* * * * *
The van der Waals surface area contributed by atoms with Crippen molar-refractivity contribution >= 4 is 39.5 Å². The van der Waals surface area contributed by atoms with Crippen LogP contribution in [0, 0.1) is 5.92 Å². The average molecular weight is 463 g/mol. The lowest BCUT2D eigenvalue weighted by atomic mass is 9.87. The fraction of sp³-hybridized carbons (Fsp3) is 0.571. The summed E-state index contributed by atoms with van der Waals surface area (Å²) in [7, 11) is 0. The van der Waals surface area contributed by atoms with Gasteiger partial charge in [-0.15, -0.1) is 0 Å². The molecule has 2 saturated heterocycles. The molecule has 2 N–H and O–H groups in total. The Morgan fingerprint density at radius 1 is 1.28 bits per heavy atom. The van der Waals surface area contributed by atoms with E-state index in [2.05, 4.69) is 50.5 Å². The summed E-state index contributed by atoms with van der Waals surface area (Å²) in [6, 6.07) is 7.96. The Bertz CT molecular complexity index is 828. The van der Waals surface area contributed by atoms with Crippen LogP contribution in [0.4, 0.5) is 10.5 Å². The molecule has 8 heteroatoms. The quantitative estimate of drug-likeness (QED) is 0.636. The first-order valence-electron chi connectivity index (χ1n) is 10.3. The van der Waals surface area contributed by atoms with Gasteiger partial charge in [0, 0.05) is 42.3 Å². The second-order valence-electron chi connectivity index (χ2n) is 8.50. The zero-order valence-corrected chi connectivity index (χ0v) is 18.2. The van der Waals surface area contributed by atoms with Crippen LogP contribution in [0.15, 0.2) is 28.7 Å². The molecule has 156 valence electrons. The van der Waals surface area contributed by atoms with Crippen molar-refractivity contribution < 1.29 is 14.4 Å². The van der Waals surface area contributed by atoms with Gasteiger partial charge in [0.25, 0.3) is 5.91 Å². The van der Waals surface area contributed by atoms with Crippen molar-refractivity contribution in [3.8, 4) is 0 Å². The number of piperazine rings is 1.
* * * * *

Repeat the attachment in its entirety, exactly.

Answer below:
The van der Waals surface area contributed by atoms with Crippen molar-refractivity contribution >= 4 is 39.5 Å². The van der Waals surface area contributed by atoms with Crippen LogP contribution in [0, 0.1) is 5.92 Å². The average molecular weight is 463 g/mol. The lowest BCUT2D eigenvalue weighted by atomic mass is 9.87. The fraction of sp³-hybridized carbons (Fsp3) is 0.571. The summed E-state index contributed by atoms with van der Waals surface area (Å²) in [7, 11) is 0. The van der Waals surface area contributed by atoms with Gasteiger partial charge in [-0.15, -0.1) is 0 Å². The molecule has 2 saturated heterocycles. The molecule has 2 N–H and O–H groups in total. The Morgan fingerprint density at radius 1 is 1.28 bits per heavy atom. The van der Waals surface area contributed by atoms with E-state index in [2.05, 4.69) is 50.5 Å². The summed E-state index contributed by atoms with van der Waals surface area (Å²) in [6, 6.07) is 7.96. The Bertz CT molecular complexity index is 828. The van der Waals surface area contributed by atoms with Crippen LogP contribution in [0.4, 0.5) is 10.5 Å². The molecule has 8 heteroatoms. The quantitative estimate of drug-likeness (QED) is 0.636. The first-order valence-electron chi connectivity index (χ1n) is 10.3. The van der Waals surface area contributed by atoms with Gasteiger partial charge in [0, 0.05) is 42.3 Å². The second-order valence-electron chi connectivity index (χ2n) is 8.50. The zero-order valence-corrected chi connectivity index (χ0v) is 18.2. The van der Waals surface area contributed by atoms with Crippen LogP contribution in [0.15, 0.2) is 28.7 Å². The molecule has 156 valence electrons. The van der Waals surface area contributed by atoms with Crippen molar-refractivity contribution < 1.29 is 14.4 Å². The van der Waals surface area contributed by atoms with Gasteiger partial charge in [0.25, 0.3) is 5.91 Å². The van der Waals surface area contributed by atoms with Crippen molar-refractivity contribution in [3.8, 4) is 0 Å². The number of piperazine rings is 1.